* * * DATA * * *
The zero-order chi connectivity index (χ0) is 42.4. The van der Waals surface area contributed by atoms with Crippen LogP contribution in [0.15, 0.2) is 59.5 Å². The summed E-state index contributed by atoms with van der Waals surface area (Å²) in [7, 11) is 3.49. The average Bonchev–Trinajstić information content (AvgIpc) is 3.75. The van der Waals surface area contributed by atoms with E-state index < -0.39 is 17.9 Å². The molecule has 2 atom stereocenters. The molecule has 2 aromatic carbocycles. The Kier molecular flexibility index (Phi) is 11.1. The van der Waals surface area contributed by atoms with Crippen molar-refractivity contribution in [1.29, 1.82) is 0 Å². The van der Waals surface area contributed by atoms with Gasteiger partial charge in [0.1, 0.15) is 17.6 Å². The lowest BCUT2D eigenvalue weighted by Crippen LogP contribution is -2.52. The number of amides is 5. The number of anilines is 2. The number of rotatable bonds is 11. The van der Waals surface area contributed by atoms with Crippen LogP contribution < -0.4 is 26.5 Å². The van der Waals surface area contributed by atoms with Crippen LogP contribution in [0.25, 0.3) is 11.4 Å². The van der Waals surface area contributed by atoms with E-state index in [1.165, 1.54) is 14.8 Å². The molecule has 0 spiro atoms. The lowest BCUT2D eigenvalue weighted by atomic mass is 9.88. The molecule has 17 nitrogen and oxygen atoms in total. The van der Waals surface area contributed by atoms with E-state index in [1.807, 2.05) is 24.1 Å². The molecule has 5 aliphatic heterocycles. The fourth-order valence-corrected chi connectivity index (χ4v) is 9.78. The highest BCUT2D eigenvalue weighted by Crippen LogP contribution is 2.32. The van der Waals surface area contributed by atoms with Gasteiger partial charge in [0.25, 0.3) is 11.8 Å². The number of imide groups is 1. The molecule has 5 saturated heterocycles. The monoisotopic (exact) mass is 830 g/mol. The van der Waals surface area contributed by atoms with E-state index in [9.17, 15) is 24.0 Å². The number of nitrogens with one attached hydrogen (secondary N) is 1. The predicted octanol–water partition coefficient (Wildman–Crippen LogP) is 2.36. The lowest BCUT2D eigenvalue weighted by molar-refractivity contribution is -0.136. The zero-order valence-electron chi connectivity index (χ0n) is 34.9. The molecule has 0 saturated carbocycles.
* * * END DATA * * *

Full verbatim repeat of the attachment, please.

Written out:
The zero-order chi connectivity index (χ0) is 42.4. The van der Waals surface area contributed by atoms with Crippen LogP contribution in [0.15, 0.2) is 59.5 Å². The summed E-state index contributed by atoms with van der Waals surface area (Å²) in [7, 11) is 3.49. The average Bonchev–Trinajstić information content (AvgIpc) is 3.75. The van der Waals surface area contributed by atoms with E-state index < -0.39 is 17.9 Å². The molecule has 2 atom stereocenters. The molecule has 2 aromatic carbocycles. The Kier molecular flexibility index (Phi) is 11.1. The van der Waals surface area contributed by atoms with Crippen molar-refractivity contribution in [1.29, 1.82) is 0 Å². The van der Waals surface area contributed by atoms with Gasteiger partial charge in [0.1, 0.15) is 17.6 Å². The lowest BCUT2D eigenvalue weighted by Crippen LogP contribution is -2.52. The number of amides is 5. The number of anilines is 2. The number of rotatable bonds is 11. The van der Waals surface area contributed by atoms with Crippen LogP contribution < -0.4 is 26.5 Å². The van der Waals surface area contributed by atoms with Crippen LogP contribution in [0.25, 0.3) is 11.4 Å². The van der Waals surface area contributed by atoms with E-state index in [1.165, 1.54) is 14.8 Å². The molecule has 0 spiro atoms. The lowest BCUT2D eigenvalue weighted by atomic mass is 9.88. The molecule has 17 nitrogen and oxygen atoms in total. The van der Waals surface area contributed by atoms with E-state index in [1.807, 2.05) is 24.1 Å². The molecule has 5 aliphatic heterocycles. The fourth-order valence-corrected chi connectivity index (χ4v) is 9.78. The highest BCUT2D eigenvalue weighted by Crippen LogP contribution is 2.32. The van der Waals surface area contributed by atoms with Gasteiger partial charge in [0.25, 0.3) is 11.8 Å². The number of imide groups is 1. The molecule has 5 saturated heterocycles. The monoisotopic (exact) mass is 830 g/mol. The van der Waals surface area contributed by atoms with E-state index in [9.17, 15) is 24.0 Å². The number of nitrogens with one attached hydrogen (secondary N) is 1. The predicted octanol–water partition coefficient (Wildman–Crippen LogP) is 2.36. The lowest BCUT2D eigenvalue weighted by molar-refractivity contribution is -0.136. The zero-order valence-electron chi connectivity index (χ0n) is 34.9. The molecule has 0 saturated carbocycles.